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Location: Indianapolis, Indiana, United States

Located in White River State Park in the heart of Indianapolis, the Indiana State Museum is a wonderful place to find everything you never expected. Whether you are a visitor to the state or a life-long Hoosier, this world-class institution will allow you to explore Indiana’s past, present and future through artistic, cultural and scientific exhibits. Starting with the birth of earth and tracing Hoosier history into the 21st century, the museum offers an eclectic and ever-changing adventure. Constructed of all Indiana materials including limestone, sandstone, steel, brick and glass, the museum’s exhibit space covers 72,000 square feet, and the organization maintains a collection of more than 400,000 artifacts. From the soaring Great Hall showcasing Robert Indiana’s INDIANA obelisk to 92 pieces of sculpture representing the 92 Indiana counties, even the building itself is a work of art. The museum is the crossroads of everything interesting, educational and unique about the state. The museum's collection began in 1862. The new building opened in 2002.

Tuesday, August 22, 2006

Day 2, August 22, 2006

It could be whole lot worse. At about 2:30, after many hours of shoveling for Dale, and several on and off for me, we looked at each other and thought about what we might be doing otherwise. I think that Dale’s pretty much always in meetings, and I’d probably be typing something at my desk.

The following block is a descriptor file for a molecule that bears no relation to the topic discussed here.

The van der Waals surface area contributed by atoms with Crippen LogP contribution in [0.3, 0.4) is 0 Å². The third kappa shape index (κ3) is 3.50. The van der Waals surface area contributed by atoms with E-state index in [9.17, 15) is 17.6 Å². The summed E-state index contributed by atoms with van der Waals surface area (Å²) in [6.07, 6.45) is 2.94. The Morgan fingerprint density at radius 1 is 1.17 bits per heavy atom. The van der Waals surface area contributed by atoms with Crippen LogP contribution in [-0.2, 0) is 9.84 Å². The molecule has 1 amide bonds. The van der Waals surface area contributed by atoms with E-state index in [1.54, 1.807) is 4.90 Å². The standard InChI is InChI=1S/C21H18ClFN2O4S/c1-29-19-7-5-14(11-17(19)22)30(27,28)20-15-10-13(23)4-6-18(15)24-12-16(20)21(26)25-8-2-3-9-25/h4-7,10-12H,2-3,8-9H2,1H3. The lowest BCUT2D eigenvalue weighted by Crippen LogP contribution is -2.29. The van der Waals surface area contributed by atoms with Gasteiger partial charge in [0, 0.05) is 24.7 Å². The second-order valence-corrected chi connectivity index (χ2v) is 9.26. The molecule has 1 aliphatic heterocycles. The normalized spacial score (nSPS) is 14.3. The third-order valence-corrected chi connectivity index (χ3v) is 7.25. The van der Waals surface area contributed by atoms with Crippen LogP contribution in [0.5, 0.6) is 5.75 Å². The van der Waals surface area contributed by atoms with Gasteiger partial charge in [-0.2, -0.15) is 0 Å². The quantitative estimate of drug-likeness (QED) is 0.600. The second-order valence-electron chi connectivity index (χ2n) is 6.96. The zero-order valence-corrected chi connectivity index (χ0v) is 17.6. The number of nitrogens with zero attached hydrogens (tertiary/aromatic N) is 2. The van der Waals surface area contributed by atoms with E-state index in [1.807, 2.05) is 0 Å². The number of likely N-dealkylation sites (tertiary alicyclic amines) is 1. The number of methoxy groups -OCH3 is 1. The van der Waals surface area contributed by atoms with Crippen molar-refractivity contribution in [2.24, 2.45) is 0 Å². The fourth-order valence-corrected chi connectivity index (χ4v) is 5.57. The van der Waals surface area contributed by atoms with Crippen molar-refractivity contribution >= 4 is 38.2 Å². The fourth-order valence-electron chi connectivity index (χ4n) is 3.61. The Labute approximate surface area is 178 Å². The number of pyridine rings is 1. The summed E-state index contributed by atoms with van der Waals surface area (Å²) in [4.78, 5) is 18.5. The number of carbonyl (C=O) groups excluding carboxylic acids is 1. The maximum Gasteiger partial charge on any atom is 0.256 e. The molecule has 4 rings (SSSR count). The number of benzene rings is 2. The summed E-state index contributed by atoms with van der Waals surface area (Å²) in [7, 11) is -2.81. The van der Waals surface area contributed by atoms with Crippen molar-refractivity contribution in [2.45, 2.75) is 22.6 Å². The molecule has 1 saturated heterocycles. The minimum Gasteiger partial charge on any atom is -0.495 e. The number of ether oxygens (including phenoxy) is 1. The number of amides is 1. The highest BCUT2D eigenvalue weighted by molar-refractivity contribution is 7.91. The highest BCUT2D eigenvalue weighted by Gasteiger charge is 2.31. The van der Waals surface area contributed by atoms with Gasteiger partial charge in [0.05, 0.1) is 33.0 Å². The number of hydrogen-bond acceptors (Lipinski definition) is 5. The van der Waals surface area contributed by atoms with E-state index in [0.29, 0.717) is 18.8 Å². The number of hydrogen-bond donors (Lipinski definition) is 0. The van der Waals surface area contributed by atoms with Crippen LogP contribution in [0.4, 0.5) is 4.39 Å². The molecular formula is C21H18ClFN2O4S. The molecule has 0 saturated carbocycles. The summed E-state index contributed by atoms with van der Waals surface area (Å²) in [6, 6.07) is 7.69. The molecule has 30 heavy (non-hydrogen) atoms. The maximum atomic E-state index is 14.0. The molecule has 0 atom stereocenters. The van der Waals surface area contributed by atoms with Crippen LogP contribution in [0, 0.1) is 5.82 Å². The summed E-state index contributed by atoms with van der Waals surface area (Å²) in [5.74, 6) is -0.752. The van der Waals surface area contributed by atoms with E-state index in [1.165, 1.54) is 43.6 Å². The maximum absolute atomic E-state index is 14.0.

So, today, we’re busy cleaning up sterile sediment. At least we’re hoping it’s sterile. We prefer a nice tightly clustered site. Ron’s general rule is to dig out 2 meters from the last bone on an edge, so we’re doing it, and then some. I would say that we’re re-delineating. We can do large chunks of dirt though, instead of delicate digging around bone, which takes quite a bit more time.

I actually find this sort of digging very satisfying. On a very basic level, I am changing the earth, roughing it out to my specifications. But all the while, I'm also watching and feeling the sediment change, in color and texture. And so my thinking during shoveling goes something like this: “Mmm, I bought cherries for lunch. Mmm, cherries. Oh, sediment’s changing—this sand has fewer stones than the upper units. Mmm, cherries.”

More happened than just bulk digging today, though. We mapped the grid of the site in today, and the screens were going for part of the day. The sides of our lower pit are gradually undercutting and calving as groundwater trickles through freshly-made walls. Diggers uncovered a small tusk yesterday along the edge of the lower pit, and so today, fearing the wall would slump, Rex pulled it up. Tusks especially are very delicate and often fall apart after they’re removed from the ground. In fact, this tusk came up on a backboard, like a spinal injury victim. But all was well, and it came out intact.

I promised to write a little about the glacial geology of northern Indiana. The northern 2/3s of Indiana was covered at one time or another by continental glaciers. Thus, northern Indiana is flat, a favorite of those who revel in subtlety. As the glaciers were receding - out of Indiana by about 14,000 years ago - they left a changed landscape. Peat bogs were abundant, and it just so happens that most northern Indiana mastodonts exposed turn up within or below peat.

We’re looking at more beautiful weather tomorrow. The Day’s have friends and family watching and helping us, and they provide donuts, too. It could be a whole lot worse.

Peggy Fisherkeller
Curator of Geology
Indiana State Museum